Campaign 2016 Trump.JPEG-0abdf

Women shout and hold up Donald Trump banners and signs during a campaign rally for Republican presidential nominee Donald Trump in Scranton, Pennsylvania.

Associated Press— Mel Evans

If there’s one thing the United States is good at, it’s making history. Eight years ago, for instance, the nation elected its first black president. Tuesday night (or more accurately early Wednesday morning), it elected a businessman with no prior experience in public policy beyond commentary on TV and radio shows and igniting questions about the aforementioned black president’s birthplace.

And yet, the election of casino mogul and reality TV star Donald Trump highlights something else significant: the belief that Washington, under both Democrats and Republicans, has become institutionally incestuous, totally concerned about feathering its financial nests for upcoming elections, ducking critical issues such as immigration reform and dancing to the tune of lobbyists with deep pockets.

While Trump’s rhetoric quickly spilled into xenophobia of the worst sort, he also convinced many in the public that their public servants — again, both Republicans and Democrats — were on the take. Indeed, when he began his campaign a year and a half ago, this was one of his more compelling messages — one quickly lost in outrageous behavior and hate-filled digressions.

The latter tactics helped win Trump an election — and now, confident in his victory and with Republicans such as House Speaker Paul Ryan clearly falling into line, maybe Trump’s more subtle message about reforming government scruples will predominate. Surely, that’s one thing all can hope for. The danger, of course, is that Trump will quickly succumb to the very system he campaigned against. Time will tell. So will we.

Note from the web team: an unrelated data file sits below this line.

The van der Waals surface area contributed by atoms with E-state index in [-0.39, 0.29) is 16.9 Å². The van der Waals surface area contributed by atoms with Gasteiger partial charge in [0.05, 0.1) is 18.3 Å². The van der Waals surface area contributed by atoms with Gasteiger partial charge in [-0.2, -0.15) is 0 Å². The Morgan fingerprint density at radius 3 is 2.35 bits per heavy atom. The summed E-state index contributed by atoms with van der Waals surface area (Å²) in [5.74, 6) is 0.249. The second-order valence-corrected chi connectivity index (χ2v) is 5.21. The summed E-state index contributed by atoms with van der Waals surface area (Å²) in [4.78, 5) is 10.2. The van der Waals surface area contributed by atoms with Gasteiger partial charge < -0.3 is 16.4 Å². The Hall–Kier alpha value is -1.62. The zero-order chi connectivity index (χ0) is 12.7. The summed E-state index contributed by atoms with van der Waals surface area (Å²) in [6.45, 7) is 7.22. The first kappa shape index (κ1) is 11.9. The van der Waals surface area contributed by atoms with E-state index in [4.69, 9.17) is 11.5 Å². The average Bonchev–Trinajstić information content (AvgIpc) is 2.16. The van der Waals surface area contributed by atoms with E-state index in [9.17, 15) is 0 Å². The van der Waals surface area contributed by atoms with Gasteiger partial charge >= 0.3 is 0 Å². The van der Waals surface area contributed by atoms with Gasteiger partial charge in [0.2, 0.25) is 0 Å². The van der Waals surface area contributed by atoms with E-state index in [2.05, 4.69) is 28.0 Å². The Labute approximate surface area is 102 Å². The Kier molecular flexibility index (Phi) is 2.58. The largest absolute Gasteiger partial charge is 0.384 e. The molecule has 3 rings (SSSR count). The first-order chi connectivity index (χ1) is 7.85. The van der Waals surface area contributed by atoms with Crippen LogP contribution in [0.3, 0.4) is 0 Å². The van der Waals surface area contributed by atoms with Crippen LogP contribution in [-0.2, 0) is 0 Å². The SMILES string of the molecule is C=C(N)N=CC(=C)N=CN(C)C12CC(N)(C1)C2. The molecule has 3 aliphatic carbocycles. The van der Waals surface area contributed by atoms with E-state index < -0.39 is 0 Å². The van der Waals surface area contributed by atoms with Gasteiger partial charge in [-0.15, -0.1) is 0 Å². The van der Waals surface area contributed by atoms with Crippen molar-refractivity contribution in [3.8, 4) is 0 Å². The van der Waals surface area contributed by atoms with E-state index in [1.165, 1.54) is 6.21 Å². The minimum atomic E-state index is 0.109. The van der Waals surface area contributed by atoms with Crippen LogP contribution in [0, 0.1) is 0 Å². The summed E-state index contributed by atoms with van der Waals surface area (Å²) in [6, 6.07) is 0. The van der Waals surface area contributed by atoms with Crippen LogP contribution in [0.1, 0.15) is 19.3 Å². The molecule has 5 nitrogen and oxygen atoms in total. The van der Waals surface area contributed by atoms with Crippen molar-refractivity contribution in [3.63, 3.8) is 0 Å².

This election has revealed a troubling divide in America, one in which we readily vilify those of rival political parties more than we do our actual enemies abroad who pray for our deaths. Trump and his Republicans must now do whatever they can to unify this wounded nation. They must not make the mistakes that Democrats made eight years ago by shutting out Republican voices on issues such as health care.

By the same token, Democrats and even those Republicans who opposed Trump on political or ethical principles should hold their fire and let the man settle into power come January. Consider fully his Cabinet choices. Consider his advisers. As we mentioned in our Wednesday editorial, for instance, the presence of local pastor Ramiro Peña on his Hispanic Advisory Council suggests that Trump has an open mind on such issues as immigration reform. Again, we will see.

For those who are afraid, we urge calm. This mighty republic is still governed by the Constitution. Under its devices, after all, Donald Trump was elected. And if lawmakers are true to their own oaths and make the welfare of their constituents a priority, then it will be under the Constitution’s devices, and its devices only, that Trump will govern. And we all have a role to play in making his presidency a success for all.